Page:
Unfortunately not, because in the UK it is a fault based compensation system. However, our advice would be to seek initial advice before reaching this conclusion, for example it may be that the requisite training wasn’t provided.
Yes. The general rule is you have three years from the date of diagnosis or three years from the date when you knew or ought to have known you were exposed to an occupational illness or disease. This is a matter for the medical experts.
Yes, provided you can establish liability i.e. blame. You will need to direct your claim to the main contractor in the first instance.
Yes, you are employed by the company and therefore have a right to sue.
Yes, if your employer believes you are unfit to fulfil your duties.
The general rule is that you must bring a claim in the UK within three years from the date of the accident. If you do not issue court proceedings within three years your claim may be barred by statute and may not be entertained by the Courts. It is possible to dis-apply/waive the three year limit but it is very difficult. It is important court proceedings are issued as soon as possiblem, especially if your employer refuses to accept responsibility.
Provided there is a strong case to answer, most firms of solicitors will offer you a conditional fee agreement which is commonly known as a "No Win No Fee" agreement.
Yes, provided you can establish blame, and your Solicitor is prepared to accept instructions under a no win no fee agreement.
It is the employer's liability insurers who pay a Claimant's compensation and the bulk of his/her legal costs.
It really depends on how long it takes to establish liability and whether or not the medical and non-medical experts can give an opinion or prognosis on your injuries and losses into the future. The important point to note is that the general rule is you get one chance to claim. It is therefore important your claim is not rushed to an early settlement. Your claim must be run properly; it will take as long as it takes.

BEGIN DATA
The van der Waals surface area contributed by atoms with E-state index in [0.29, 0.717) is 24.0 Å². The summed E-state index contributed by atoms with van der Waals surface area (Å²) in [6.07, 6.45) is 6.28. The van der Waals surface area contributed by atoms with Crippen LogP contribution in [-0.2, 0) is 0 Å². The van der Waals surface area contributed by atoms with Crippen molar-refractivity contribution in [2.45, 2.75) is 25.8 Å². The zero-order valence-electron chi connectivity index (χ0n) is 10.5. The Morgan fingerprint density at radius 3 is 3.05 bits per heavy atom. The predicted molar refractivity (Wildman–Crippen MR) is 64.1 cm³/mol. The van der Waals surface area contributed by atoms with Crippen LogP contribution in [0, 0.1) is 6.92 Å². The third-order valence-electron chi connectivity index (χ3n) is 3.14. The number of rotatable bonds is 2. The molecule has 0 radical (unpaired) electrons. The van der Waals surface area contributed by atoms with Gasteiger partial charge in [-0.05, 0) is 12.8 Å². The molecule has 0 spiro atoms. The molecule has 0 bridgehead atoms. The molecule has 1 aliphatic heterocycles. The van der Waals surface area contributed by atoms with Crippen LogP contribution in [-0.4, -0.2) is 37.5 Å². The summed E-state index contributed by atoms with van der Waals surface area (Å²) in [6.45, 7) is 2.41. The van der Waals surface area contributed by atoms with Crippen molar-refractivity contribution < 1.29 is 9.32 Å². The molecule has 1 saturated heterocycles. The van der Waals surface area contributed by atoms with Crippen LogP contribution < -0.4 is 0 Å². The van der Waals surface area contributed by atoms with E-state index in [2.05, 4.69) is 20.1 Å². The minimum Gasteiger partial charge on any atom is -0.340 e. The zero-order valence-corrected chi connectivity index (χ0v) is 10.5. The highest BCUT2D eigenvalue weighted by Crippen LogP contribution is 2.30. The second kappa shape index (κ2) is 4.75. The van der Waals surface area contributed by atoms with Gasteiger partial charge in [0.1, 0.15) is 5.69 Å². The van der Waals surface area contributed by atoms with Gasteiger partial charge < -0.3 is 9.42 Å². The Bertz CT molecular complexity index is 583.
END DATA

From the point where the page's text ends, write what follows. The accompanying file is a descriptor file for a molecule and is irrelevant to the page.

It depends on the type of injury you suffered and the extent of your suffering and losses as a result of that injury. Once we have obtained all of the medical and non-medical expert evidence together with details of your losses, we will be in a position to place a value on your claim.
You should instruct a solicitor as soon as possible and he/she will talk you through the process.
A letter of claim is sent. It sets out what happened, who is responsible for the accident and describes the injuries suffered by the Claimant. Generally, a letter of claim is sent to the insurer who will investigate liability i.e. blame. Within 21 days this letter must be acknowledged by the insurer. The insurer then has three months to investigate the circumstances surrounding the accident. The insurer can respond in three ways; a) it is all our fault b) it is not our fault and here are the documents (called disclosure) to support our position or c) it is partially our fault but we expect the Claimant to accept some responsibility for their actions – this is called contributory negligence.
This is where an insurer alleges that the Claimant caused and/or contributed to the accident because of his/her actions. If the Court accept the Claimant was contributory negligence then his/her compensation will be reduced accordingly.
Coroners investigate all deaths where the cause is unknown, where there is reason to think the death may not be due to natural causes, or which need an inquiry for some other reason. A Coroner will open an Inquest following the death and then adjourn it so he/she can a) issue an interim death certificate to allow the body to be released to the family and b) to allow time for the circumstances surrounding the accident in the work place to be investigated so he/she can determine amongst other things, how the person died at work.
The HSE open an investigation if the accident caused serious injury or death.